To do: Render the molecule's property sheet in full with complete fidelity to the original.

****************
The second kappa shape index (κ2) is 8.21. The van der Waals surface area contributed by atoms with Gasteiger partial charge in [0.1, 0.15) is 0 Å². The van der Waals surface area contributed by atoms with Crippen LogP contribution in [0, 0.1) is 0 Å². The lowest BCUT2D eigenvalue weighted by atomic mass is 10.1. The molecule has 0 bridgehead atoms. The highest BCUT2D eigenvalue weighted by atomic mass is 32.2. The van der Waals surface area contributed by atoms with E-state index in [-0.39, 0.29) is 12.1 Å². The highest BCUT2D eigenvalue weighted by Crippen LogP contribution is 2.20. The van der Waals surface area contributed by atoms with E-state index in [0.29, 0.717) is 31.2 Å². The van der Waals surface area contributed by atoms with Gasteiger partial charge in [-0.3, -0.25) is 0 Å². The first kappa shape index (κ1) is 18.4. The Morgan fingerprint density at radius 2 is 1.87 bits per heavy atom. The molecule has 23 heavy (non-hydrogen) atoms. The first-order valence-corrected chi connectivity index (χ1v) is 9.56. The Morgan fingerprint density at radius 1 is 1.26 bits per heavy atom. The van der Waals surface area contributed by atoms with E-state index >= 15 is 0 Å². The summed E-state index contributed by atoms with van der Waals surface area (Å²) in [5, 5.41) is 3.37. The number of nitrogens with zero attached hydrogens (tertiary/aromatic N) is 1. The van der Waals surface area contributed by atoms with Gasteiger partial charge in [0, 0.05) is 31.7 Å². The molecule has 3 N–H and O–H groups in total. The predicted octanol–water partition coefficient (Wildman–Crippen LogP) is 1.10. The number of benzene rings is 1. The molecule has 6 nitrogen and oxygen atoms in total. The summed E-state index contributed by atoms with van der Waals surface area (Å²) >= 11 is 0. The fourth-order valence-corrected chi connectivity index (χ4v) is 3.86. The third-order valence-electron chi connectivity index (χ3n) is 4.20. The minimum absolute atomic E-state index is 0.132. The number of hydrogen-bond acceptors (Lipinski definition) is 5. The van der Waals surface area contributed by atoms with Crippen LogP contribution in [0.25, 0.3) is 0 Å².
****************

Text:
The second kappa shape index (κ2) is 8.21. The van der Waals surface area contributed by atoms with Gasteiger partial charge in [0.1, 0.15) is 0 Å². The van der Waals surface area contributed by atoms with Crippen LogP contribution in [0, 0.1) is 0 Å². The lowest BCUT2D eigenvalue weighted by atomic mass is 10.1. The molecule has 0 bridgehead atoms. The highest BCUT2D eigenvalue weighted by atomic mass is 32.2. The van der Waals surface area contributed by atoms with E-state index in [-0.39, 0.29) is 12.1 Å². The highest BCUT2D eigenvalue weighted by Crippen LogP contribution is 2.20. The van der Waals surface area contributed by atoms with E-state index in [0.29, 0.717) is 31.2 Å². The van der Waals surface area contributed by atoms with Gasteiger partial charge in [-0.3, -0.25) is 0 Å². The first kappa shape index (κ1) is 18.4. The Morgan fingerprint density at radius 2 is 1.87 bits per heavy atom. The molecule has 23 heavy (non-hydrogen) atoms. The first-order valence-corrected chi connectivity index (χ1v) is 9.56. The Morgan fingerprint density at radius 1 is 1.26 bits per heavy atom. The van der Waals surface area contributed by atoms with E-state index >= 15 is 0 Å². The summed E-state index contributed by atoms with van der Waals surface area (Å²) in [5, 5.41) is 3.37. The number of nitrogens with zero attached hydrogens (tertiary/aromatic N) is 1. The van der Waals surface area contributed by atoms with Gasteiger partial charge in [0, 0.05) is 31.7 Å². The molecule has 3 N–H and O–H groups in total. The predicted octanol–water partition coefficient (Wildman–Crippen LogP) is 1.10. The number of benzene rings is 1. The molecule has 6 nitrogen and oxygen atoms in total. The summed E-state index contributed by atoms with van der Waals surface area (Å²) >= 11 is 0. The fourth-order valence-corrected chi connectivity index (χ4v) is 3.86. The third-order valence-electron chi connectivity index (χ3n) is 4.20. The minimum absolute atomic E-state index is 0.132. The number of hydrogen-bond acceptors (Lipinski definition) is 5. The van der Waals surface area contributed by atoms with Crippen LogP contribution in [0.25, 0.3) is 0 Å².